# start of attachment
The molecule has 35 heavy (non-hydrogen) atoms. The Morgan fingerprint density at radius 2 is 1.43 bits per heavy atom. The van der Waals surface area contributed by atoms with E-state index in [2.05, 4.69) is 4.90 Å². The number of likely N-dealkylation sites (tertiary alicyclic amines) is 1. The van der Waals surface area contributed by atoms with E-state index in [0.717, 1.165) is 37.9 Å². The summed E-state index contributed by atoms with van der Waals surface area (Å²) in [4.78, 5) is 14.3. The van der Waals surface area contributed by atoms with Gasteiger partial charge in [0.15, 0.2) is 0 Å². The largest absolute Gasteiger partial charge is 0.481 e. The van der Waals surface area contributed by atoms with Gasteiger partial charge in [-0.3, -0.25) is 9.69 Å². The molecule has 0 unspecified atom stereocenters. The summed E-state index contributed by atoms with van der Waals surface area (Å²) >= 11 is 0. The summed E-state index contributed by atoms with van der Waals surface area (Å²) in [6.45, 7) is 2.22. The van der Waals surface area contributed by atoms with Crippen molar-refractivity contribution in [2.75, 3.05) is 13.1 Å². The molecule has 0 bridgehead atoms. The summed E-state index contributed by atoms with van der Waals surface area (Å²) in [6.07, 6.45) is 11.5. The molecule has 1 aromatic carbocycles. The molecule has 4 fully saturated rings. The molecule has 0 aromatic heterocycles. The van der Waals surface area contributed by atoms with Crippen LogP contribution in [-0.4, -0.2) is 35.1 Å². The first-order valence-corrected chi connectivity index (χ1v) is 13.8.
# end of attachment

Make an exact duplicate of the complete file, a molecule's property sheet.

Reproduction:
The molecule has 35 heavy (non-hydrogen) atoms. The Morgan fingerprint density at radius 2 is 1.43 bits per heavy atom. The van der Waals surface area contributed by atoms with E-state index in [2.05, 4.69) is 4.90 Å². The number of likely N-dealkylation sites (tertiary alicyclic amines) is 1. The van der Waals surface area contributed by atoms with E-state index in [0.717, 1.165) is 37.9 Å². The summed E-state index contributed by atoms with van der Waals surface area (Å²) in [4.78, 5) is 14.3. The van der Waals surface area contributed by atoms with Gasteiger partial charge in [0.15, 0.2) is 0 Å². The largest absolute Gasteiger partial charge is 0.481 e. The van der Waals surface area contributed by atoms with Gasteiger partial charge in [-0.3, -0.25) is 9.69 Å². The molecule has 0 unspecified atom stereocenters. The summed E-state index contributed by atoms with van der Waals surface area (Å²) >= 11 is 0. The summed E-state index contributed by atoms with van der Waals surface area (Å²) in [6.45, 7) is 2.22. The van der Waals surface area contributed by atoms with Crippen molar-refractivity contribution in [2.75, 3.05) is 13.1 Å². The molecule has 0 bridgehead atoms. The summed E-state index contributed by atoms with van der Waals surface area (Å²) in [6.07, 6.45) is 11.5. The molecule has 1 aromatic carbocycles. The molecule has 4 fully saturated rings. The molecule has 0 aromatic heterocycles. The van der Waals surface area contributed by atoms with Crippen LogP contribution in [-0.4, -0.2) is 35.1 Å². The first-order valence-corrected chi connectivity index (χ1v) is 13.8.